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Statistics Canada reports record population growth in Q3, population grows by 430,000



Canada is experiencing an extraordinary surge in population growth, reaching historic levels in the third quarter of 2023. This notable increase, with more than 430,000 new residents, has set a record pace not seen since 1957, bringing the country's total population to over 40.5 million, according to recent data from Statistics Canada.


The driving force behind this remarkable growth is the influx of temporary residents, mainly facilitated by international student and temporary foreign worker programs. Over the first nine months of 2023, population growth has already surpassed the total growth for any previous year, including the record-setting numbers of 2022.


The primary contributors to this surge are approximately 313,000 non-permanent residents who arrived in the country during the three-month period. These individuals are primarily holders of work and study permits, with a smaller number being refugee claimants, as reported by Statistics Canada.


While this rapid population growth has some positive aspects, such as contributing to economic expansion and addressing workforce challenges associated with an aging population, it has raised concerns about housing affordability. Experts caution that Canada's struggle to increase home construction is exacerbated by the growing demand for housing.


The impact on housing affordability has also translated into a political challenge for the Liberal government. The party's popularity has faced a decline due to rising concerns about affordability, as revealed in recent polls. Bank of Canada deputy governor Toni Gravelle acknowledged the benefits of immigration but warned of the pressure it adds to an already challenged housing market.


A recent Leger poll indicates that three-quarters of Canadians express concerns about the strain immigration places on housing and healthcare services. Furthermore, there has been a decline in public support for increased immigration compared to March 2022.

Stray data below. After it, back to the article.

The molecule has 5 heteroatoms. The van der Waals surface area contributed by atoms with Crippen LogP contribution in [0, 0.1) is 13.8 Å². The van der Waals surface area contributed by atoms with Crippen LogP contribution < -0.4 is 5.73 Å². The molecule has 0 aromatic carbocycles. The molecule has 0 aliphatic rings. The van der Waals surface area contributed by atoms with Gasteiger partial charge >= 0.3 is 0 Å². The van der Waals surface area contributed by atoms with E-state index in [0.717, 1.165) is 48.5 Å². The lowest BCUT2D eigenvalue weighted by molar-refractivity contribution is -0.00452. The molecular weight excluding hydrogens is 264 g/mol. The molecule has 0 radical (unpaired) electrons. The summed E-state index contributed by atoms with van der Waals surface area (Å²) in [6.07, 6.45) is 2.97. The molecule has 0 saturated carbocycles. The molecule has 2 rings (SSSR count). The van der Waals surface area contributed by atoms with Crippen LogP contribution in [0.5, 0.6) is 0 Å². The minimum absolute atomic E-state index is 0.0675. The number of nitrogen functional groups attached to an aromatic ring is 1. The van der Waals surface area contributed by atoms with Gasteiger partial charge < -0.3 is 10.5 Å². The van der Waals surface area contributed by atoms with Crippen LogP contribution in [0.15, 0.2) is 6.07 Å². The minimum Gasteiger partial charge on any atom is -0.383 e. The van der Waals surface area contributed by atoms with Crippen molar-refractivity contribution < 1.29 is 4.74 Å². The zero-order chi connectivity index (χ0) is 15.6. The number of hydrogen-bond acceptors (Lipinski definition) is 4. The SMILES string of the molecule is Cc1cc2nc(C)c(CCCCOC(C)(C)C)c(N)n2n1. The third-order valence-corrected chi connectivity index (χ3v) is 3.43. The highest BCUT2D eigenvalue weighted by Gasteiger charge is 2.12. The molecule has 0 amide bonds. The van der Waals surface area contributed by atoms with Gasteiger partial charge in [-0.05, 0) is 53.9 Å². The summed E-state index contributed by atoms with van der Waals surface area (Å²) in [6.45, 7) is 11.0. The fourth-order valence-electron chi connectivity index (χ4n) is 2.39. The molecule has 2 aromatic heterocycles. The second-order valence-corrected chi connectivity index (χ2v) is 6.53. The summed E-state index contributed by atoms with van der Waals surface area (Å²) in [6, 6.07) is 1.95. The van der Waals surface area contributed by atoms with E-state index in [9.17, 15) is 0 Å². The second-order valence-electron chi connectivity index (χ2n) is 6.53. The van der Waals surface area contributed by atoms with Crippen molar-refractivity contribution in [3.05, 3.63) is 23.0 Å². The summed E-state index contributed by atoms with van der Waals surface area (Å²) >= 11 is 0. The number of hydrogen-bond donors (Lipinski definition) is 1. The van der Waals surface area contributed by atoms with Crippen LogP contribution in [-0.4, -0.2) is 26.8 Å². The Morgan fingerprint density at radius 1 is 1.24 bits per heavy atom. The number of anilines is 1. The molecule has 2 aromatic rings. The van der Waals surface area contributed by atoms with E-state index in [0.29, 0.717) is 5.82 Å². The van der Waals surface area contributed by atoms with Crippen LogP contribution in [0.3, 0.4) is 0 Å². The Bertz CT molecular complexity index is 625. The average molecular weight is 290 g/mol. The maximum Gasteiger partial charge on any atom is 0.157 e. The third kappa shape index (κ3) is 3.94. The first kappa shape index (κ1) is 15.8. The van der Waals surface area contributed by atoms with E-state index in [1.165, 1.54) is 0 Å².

In response to these concerns, the Liberal government has taken steps to address the influx of international students. Immigration Minister Marc Miller announced new rules in October to combat fraud in the international student program, emphasizing the government's commitment to crack down on dubious post-secondary institutions.


However, some critics argue that more needs to be done. Mikal Skuterud, an economics professor at the University of Waterloo specializing in immigration policy, suggests the government should provide more data on the outcomes experienced by international students to help prospective applicants make informed decisions. Skuterud also advocates for measures to temper the flow of temporary residents, expressing concern about the potential risks associated with allowing international students to work up to 20 hours a week.


The surge in temporary residents is not solely attributed to international students but is also fueled by businesses' demand for migrant workers. Skuterud criticizes the government for making it easier for businesses to bring in migrant workers, particularly through the low-wage stream of the program. He recommends a revisit to 2014 reforms that made it more challenging for businesses to access temporary foreign workers.


As Canada grapples with the implications of its fastest population growth in history, striking a balance between economic benefits and the well-being of its citizens remains a critical challenge for policymakers.


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